Ontario Leadership Required!

On May 6th last, the Ontario Government released a new policy for renewable energy. The new policy gives municipalities more control over the location of new large renewable energy projects. This change is a response to public criticism of the Government’s failure to consult with respect to the location of large gas-fired generating plants and placing of wind turbines.   While the new policy is politically necessary, it is administratively cumbersome. By way of contrast, a recent Report of the Ontario Distribution Sector Review Panel recommended consolidating the province’s local distribution companies (your municipal hydro company), which will encourage the development of “smart grids” that efficiently deliver electricity at a lower cost.

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Waking up to Catastrophe

4RG’s Climate Change Forum, “Waking up to Catastrophe”, took place Saturday, May 25th, in Peterborough, Ontario. The title of the Forum was a carry-forward from last year’s “Sleep Walking to Catastrophe”. Since then public opinion in both Canada and the U.S. has changed, as most people now recognize that climate change is a threat to the future well being of the Earth.

Three panelists covered various dimensions of the topic:

Alanna Mitchell, the author of “Sea Sick”, reviewed the increase of Greenhouse Gas emissions.  She explained that the failure by the nations of the world to cap the emission of carbon dioxide means that the critical limit of GHG in the atmosphere will be exceeded in the next decades. She also pointed out that the oceans are absorbing both heat and carbon dioxide, a situation that will seriously impact fish stocks crucial to feeding the Earth’s population.

Gord Miller, the Environmental Commissioner of Ontario, reviewed the progress of the Province of Ontario in reducing GHG emissions.  He acknowledged that the Province had made progress to date, but pointed out that there were no programs in place for continued reductions from next year to 2020, the target date for Canada under the Copenhagen Accord.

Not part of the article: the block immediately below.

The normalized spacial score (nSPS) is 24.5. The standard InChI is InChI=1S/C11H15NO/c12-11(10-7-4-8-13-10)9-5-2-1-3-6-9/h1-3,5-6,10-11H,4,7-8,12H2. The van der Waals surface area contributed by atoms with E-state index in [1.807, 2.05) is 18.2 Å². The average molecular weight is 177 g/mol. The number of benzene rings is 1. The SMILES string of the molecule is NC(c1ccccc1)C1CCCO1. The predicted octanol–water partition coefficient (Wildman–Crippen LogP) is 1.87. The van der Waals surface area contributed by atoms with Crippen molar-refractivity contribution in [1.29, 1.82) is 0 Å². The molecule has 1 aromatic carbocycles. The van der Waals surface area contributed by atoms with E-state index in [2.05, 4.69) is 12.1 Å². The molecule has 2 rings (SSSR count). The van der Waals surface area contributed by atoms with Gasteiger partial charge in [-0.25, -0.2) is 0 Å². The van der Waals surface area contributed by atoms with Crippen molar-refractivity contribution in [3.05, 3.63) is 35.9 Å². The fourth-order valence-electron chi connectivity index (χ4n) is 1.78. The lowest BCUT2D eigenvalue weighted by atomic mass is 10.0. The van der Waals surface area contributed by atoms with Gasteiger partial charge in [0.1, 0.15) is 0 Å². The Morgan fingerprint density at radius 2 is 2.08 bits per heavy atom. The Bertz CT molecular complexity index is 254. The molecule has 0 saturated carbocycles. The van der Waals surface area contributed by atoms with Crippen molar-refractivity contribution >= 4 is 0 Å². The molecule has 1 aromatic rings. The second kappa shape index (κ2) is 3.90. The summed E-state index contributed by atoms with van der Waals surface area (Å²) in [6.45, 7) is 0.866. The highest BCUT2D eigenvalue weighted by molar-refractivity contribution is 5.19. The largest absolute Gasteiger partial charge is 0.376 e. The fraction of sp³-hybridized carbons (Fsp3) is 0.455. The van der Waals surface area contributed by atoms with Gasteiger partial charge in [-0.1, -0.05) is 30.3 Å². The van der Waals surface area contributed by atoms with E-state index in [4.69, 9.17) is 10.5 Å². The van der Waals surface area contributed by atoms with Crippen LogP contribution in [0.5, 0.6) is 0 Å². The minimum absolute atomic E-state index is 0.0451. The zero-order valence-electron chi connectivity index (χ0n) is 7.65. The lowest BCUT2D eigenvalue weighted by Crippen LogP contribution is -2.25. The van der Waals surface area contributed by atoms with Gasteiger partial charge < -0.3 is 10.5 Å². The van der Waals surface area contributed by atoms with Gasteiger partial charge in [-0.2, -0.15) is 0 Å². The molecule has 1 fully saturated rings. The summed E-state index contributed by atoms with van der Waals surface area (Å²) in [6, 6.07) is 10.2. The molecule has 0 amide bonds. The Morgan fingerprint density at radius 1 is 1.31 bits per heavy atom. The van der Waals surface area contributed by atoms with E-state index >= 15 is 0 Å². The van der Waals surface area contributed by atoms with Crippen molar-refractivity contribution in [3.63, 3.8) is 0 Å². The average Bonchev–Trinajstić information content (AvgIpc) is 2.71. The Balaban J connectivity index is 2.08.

The Honourable Jeff Leal, Minister of Rural Affairs and MPP for Peterborough, reviewed the various programs instituted by the Ontario Government that had put Ontario close at the top of Canadian provinces in reducing GHG emissions.  He then answered a wide variety of questions from the audience directed to environmental issues.

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If we don’t, other countries will.

On several occasions we have commented on “the tragedy of the commons”, where individuals maximize their use of a common resource knowing that if other users do the same the resource will be exhausted to the detriment of them all. They may pursue this destructive path believing that other common users are similarly motivated. So …

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The Great Divide at Doha.

It is a good legal principle that an agreement to agree is not enforceable in a court of law.  The countries attending the COP18 Conference at Doha are finding that such a principle has a practical basis. Supposedly all countries agreed at last year’s COP17 Conference at Durban to negotiate a replacement for the Kyoto Convention …

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The Road to Doha

Last year it was the inconclusive meeting of nations at Durban.  This year the climate conference will be held at Doha, the capital of Qatar, in the Arabian Gulf. There is a fatigue, a sense of being stuck on the same issues, the disappointment that more is not being accomplished. Climate change: who cares any more? …

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